Horrible Gift

Surgeons Who Operate on Their Birthday Appear to Kill Way More Patients

New research found a grim statistical trend.

12. 16. 20 / Dan Robitzski
Image via Pxhere
Image by Image via Pxhere

If you’re scheduling a surgery and you somehow find out that the operation will land on your surgeon’s birthday, perhaps consider postponing.

That’s because there’s a noticeable increase in patient deaths after surgeons perform an operation on their birthday, according to research published last week in the British Medical Journal. Whether it’s because they’re distracted by upcoming evening celebrations or just mad they have to work on their birthday, doctors lost significantly more patients after a birthday surgery than average, even more so than on holidays.

That may sound worrying as a patient, but as PsychNewsToday notes, the scientists behind the work hope that their findings will spur hospitals to give additional support to doctors working on personally-charged days now that they’ve revealed what seems to be a glaring statistical oversight in healthcare.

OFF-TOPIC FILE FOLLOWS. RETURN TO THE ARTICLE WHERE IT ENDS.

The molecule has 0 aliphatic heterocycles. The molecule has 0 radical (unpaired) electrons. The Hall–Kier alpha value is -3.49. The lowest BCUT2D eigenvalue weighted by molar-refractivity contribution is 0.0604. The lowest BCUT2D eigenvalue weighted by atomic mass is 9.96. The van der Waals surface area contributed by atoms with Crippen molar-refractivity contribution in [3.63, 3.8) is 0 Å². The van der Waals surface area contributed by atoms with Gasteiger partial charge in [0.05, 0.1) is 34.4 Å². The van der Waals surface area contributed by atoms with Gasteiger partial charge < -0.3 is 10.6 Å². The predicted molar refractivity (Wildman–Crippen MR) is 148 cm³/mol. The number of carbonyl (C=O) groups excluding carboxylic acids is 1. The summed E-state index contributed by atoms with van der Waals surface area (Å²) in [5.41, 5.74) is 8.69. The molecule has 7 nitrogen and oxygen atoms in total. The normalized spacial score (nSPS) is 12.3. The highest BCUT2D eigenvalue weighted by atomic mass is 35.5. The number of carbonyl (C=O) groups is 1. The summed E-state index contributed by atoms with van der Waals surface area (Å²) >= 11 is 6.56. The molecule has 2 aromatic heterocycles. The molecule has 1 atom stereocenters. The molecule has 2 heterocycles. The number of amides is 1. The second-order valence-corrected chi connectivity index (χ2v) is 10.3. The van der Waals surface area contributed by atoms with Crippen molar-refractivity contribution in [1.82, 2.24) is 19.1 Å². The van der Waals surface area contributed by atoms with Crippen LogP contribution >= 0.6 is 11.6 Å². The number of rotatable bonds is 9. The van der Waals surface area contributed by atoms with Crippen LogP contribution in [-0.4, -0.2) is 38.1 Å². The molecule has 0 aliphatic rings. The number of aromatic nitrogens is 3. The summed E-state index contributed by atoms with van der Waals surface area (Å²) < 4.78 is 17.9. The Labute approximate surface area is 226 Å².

The scientists, who hail from institutes including Harvard Medical School and the University of California, Los Angeles, studied the “birthday effect” by tracking how many Medicare beneficiaries died within 30 days of an emergency surgery. Of the 980,876 operations included in the study, about 2,064 happened on the doctor’s birthday. When the surgery was on any other day, only 5.6 percent of patients died — but that number climbed to 6.9 percent, a 23 percent relative increase, for birthday surgeries.


It’s possible, the scientists concede in their paper, that the birthday effect may diminish when accounting for non-emergency procedures or a larger patient demographic, but they chose to look at emergency operations because it would be less likely that the procedure was planned in advance or that a patient would have taken the time to select their doctor, factors that would have skewed the results.

Hospitals and care providers may re-evaluate how they schedule operations and support doctors during a procedure, but it’s not really clear what patients can do about the new finding. Still, if you do see surgeons finishing up a slice of cake, it couldn’t hurt to ask a few extra questions.

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